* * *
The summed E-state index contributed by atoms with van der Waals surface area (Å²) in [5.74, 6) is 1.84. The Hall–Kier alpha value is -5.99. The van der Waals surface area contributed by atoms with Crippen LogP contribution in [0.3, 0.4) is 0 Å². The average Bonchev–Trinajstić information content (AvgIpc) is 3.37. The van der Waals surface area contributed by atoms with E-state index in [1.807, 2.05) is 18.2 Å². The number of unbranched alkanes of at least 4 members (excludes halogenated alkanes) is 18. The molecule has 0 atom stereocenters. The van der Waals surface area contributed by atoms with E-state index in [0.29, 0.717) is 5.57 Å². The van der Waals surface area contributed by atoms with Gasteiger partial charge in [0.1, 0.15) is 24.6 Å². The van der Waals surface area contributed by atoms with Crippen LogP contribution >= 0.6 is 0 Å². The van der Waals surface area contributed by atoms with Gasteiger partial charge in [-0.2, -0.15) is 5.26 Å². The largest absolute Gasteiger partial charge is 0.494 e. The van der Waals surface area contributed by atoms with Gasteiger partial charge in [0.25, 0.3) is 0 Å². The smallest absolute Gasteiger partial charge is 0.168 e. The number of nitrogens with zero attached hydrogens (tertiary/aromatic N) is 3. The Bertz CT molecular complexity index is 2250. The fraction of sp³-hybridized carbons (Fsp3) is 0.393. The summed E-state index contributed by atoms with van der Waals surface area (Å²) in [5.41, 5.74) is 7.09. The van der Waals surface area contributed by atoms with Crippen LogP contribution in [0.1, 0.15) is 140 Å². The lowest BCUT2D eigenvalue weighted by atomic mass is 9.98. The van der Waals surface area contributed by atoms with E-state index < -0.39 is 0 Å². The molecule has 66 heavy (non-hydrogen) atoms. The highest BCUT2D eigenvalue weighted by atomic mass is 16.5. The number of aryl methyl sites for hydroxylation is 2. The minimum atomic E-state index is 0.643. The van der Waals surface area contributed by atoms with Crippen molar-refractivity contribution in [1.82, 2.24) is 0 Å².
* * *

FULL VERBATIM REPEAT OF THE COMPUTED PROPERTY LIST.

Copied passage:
The summed E-state index contributed by atoms with van der Waals surface area (Å²) in [5.74, 6) is 1.84. The Hall–Kier alpha value is -5.99. The van der Waals surface area contributed by atoms with Crippen LogP contribution in [0.3, 0.4) is 0 Å². The average Bonchev–Trinajstić information content (AvgIpc) is 3.37. The van der Waals surface area contributed by atoms with E-state index in [1.807, 2.05) is 18.2 Å². The number of unbranched alkanes of at least 4 members (excludes halogenated alkanes) is 18. The molecule has 0 atom stereocenters. The van der Waals surface area contributed by atoms with E-state index in [0.29, 0.717) is 5.57 Å². The van der Waals surface area contributed by atoms with Gasteiger partial charge in [0.1, 0.15) is 24.6 Å². The van der Waals surface area contributed by atoms with Crippen LogP contribution >= 0.6 is 0 Å². The van der Waals surface area contributed by atoms with Gasteiger partial charge in [-0.2, -0.15) is 5.26 Å². The largest absolute Gasteiger partial charge is 0.494 e. The van der Waals surface area contributed by atoms with Gasteiger partial charge in [0.25, 0.3) is 0 Å². The smallest absolute Gasteiger partial charge is 0.168 e. The number of nitrogens with zero attached hydrogens (tertiary/aromatic N) is 3. The Bertz CT molecular complexity index is 2250. The fraction of sp³-hybridized carbons (Fsp3) is 0.393. The summed E-state index contributed by atoms with van der Waals surface area (Å²) in [5.41, 5.74) is 7.09. The van der Waals surface area contributed by atoms with Crippen LogP contribution in [0.1, 0.15) is 140 Å². The lowest BCUT2D eigenvalue weighted by atomic mass is 9.98. The van der Waals surface area contributed by atoms with E-state index < -0.39 is 0 Å². The molecule has 66 heavy (non-hydrogen) atoms. The highest BCUT2D eigenvalue weighted by atomic mass is 16.5. The number of aryl methyl sites for hydroxylation is 2. The minimum atomic E-state index is 0.643. The van der Waals surface area contributed by atoms with Crippen molar-refractivity contribution in [1.82, 2.24) is 0 Å².